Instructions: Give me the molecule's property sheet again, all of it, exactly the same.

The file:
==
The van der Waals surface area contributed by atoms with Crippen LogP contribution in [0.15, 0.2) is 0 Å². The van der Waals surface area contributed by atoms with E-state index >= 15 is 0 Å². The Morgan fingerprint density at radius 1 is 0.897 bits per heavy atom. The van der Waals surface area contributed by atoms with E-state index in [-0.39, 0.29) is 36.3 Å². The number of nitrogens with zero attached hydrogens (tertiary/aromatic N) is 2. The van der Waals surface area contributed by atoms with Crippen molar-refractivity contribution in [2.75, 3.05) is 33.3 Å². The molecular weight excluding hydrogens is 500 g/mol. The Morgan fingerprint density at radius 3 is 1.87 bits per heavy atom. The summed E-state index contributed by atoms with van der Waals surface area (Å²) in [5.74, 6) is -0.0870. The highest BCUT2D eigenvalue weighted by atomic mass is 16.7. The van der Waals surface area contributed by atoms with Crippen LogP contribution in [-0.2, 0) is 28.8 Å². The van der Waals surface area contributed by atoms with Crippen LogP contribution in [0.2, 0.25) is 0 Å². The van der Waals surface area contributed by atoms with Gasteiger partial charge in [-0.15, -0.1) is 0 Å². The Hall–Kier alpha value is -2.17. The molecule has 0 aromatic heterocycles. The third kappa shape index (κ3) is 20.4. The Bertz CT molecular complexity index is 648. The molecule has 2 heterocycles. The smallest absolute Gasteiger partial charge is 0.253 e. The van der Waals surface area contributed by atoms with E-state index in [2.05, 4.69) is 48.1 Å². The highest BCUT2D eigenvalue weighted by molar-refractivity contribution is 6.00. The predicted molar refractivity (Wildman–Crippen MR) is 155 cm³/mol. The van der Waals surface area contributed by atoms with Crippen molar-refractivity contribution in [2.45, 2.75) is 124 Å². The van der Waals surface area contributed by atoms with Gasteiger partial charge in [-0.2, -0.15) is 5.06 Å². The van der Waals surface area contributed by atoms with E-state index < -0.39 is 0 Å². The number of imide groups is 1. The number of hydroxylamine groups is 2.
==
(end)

The van der Waals surface area contributed by atoms with Crippen LogP contribution in [0.15, 0.2) is 0 Å². The van der Waals surface area contributed by atoms with E-state index >= 15 is 0 Å². The Morgan fingerprint density at radius 1 is 0.897 bits per heavy atom. The van der Waals surface area contributed by atoms with E-state index in [-0.39, 0.29) is 36.3 Å². The number of nitrogens with zero attached hydrogens (tertiary/aromatic N) is 2. The van der Waals surface area contributed by atoms with Crippen molar-refractivity contribution in [2.75, 3.05) is 33.3 Å². The molecular weight excluding hydrogens is 500 g/mol. The Morgan fingerprint density at radius 3 is 1.87 bits per heavy atom. The summed E-state index contributed by atoms with van der Waals surface area (Å²) in [5.74, 6) is -0.0870. The highest BCUT2D eigenvalue weighted by atomic mass is 16.7. The van der Waals surface area contributed by atoms with Crippen LogP contribution in [-0.2, 0) is 28.8 Å². The van der Waals surface area contributed by atoms with Crippen LogP contribution in [0.2, 0.25) is 0 Å². The van der Waals surface area contributed by atoms with Gasteiger partial charge in [-0.15, -0.1) is 0 Å². The Hall–Kier alpha value is -2.17. The molecule has 0 aromatic heterocycles. The third kappa shape index (κ3) is 20.4. The Bertz CT molecular complexity index is 648. The molecule has 2 heterocycles. The smallest absolute Gasteiger partial charge is 0.253 e. The van der Waals surface area contributed by atoms with E-state index in [2.05, 4.69) is 48.1 Å². The highest BCUT2D eigenvalue weighted by molar-refractivity contribution is 6.00. The predicted molar refractivity (Wildman–Crippen MR) is 155 cm³/mol. The van der Waals surface area contributed by atoms with Crippen molar-refractivity contribution in [2.45, 2.75) is 124 Å². The van der Waals surface area contributed by atoms with Gasteiger partial charge in [-0.2, -0.15) is 5.06 Å². The van der Waals surface area contributed by atoms with E-state index < -0.39 is 0 Å². The number of imide groups is 1. The number of hydroxylamine groups is 2.